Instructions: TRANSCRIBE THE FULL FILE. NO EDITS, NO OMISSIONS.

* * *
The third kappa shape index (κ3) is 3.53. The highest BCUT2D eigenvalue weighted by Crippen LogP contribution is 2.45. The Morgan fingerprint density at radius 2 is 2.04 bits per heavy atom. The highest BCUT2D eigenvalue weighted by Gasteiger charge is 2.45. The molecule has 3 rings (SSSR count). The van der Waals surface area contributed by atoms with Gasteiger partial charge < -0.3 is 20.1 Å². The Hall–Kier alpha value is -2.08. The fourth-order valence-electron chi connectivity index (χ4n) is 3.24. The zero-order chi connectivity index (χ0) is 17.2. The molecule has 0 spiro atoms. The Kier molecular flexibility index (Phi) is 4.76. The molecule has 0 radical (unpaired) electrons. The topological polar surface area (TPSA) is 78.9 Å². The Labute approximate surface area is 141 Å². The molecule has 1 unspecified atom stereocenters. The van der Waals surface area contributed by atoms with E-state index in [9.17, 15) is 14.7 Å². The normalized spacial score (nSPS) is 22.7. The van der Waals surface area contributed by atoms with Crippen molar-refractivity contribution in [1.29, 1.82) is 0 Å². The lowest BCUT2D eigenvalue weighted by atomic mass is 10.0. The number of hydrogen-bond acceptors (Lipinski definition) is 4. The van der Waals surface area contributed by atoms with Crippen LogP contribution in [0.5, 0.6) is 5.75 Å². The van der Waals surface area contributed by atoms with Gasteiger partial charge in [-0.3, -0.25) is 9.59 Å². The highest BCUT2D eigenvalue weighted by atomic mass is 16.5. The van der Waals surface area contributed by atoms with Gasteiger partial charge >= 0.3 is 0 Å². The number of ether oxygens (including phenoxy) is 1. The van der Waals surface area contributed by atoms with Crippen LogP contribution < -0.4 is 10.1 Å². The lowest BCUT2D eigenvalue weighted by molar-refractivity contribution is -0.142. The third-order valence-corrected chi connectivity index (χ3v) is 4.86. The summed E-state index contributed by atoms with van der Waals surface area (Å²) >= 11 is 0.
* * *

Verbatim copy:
The third kappa shape index (κ3) is 3.53. The highest BCUT2D eigenvalue weighted by Crippen LogP contribution is 2.45. The Morgan fingerprint density at radius 2 is 2.04 bits per heavy atom. The highest BCUT2D eigenvalue weighted by Gasteiger charge is 2.45. The molecule has 3 rings (SSSR count). The van der Waals surface area contributed by atoms with Gasteiger partial charge < -0.3 is 20.1 Å². The Hall–Kier alpha value is -2.08. The fourth-order valence-electron chi connectivity index (χ4n) is 3.24. The zero-order chi connectivity index (χ0) is 17.2. The molecule has 0 spiro atoms. The Kier molecular flexibility index (Phi) is 4.76. The molecule has 0 radical (unpaired) electrons. The topological polar surface area (TPSA) is 78.9 Å². The Labute approximate surface area is 141 Å². The molecule has 1 unspecified atom stereocenters. The van der Waals surface area contributed by atoms with E-state index in [9.17, 15) is 14.7 Å². The normalized spacial score (nSPS) is 22.7. The van der Waals surface area contributed by atoms with Crippen molar-refractivity contribution in [1.29, 1.82) is 0 Å². The lowest BCUT2D eigenvalue weighted by atomic mass is 10.0. The number of hydrogen-bond acceptors (Lipinski definition) is 4. The van der Waals surface area contributed by atoms with Crippen LogP contribution in [0.5, 0.6) is 5.75 Å². The van der Waals surface area contributed by atoms with Gasteiger partial charge in [-0.3, -0.25) is 9.59 Å². The highest BCUT2D eigenvalue weighted by atomic mass is 16.5. The van der Waals surface area contributed by atoms with Gasteiger partial charge >= 0.3 is 0 Å². The number of ether oxygens (including phenoxy) is 1. The van der Waals surface area contributed by atoms with Crippen LogP contribution < -0.4 is 10.1 Å². The lowest BCUT2D eigenvalue weighted by molar-refractivity contribution is -0.142. The third-order valence-corrected chi connectivity index (χ3v) is 4.86. The summed E-state index contributed by atoms with van der Waals surface area (Å²) >= 11 is 0.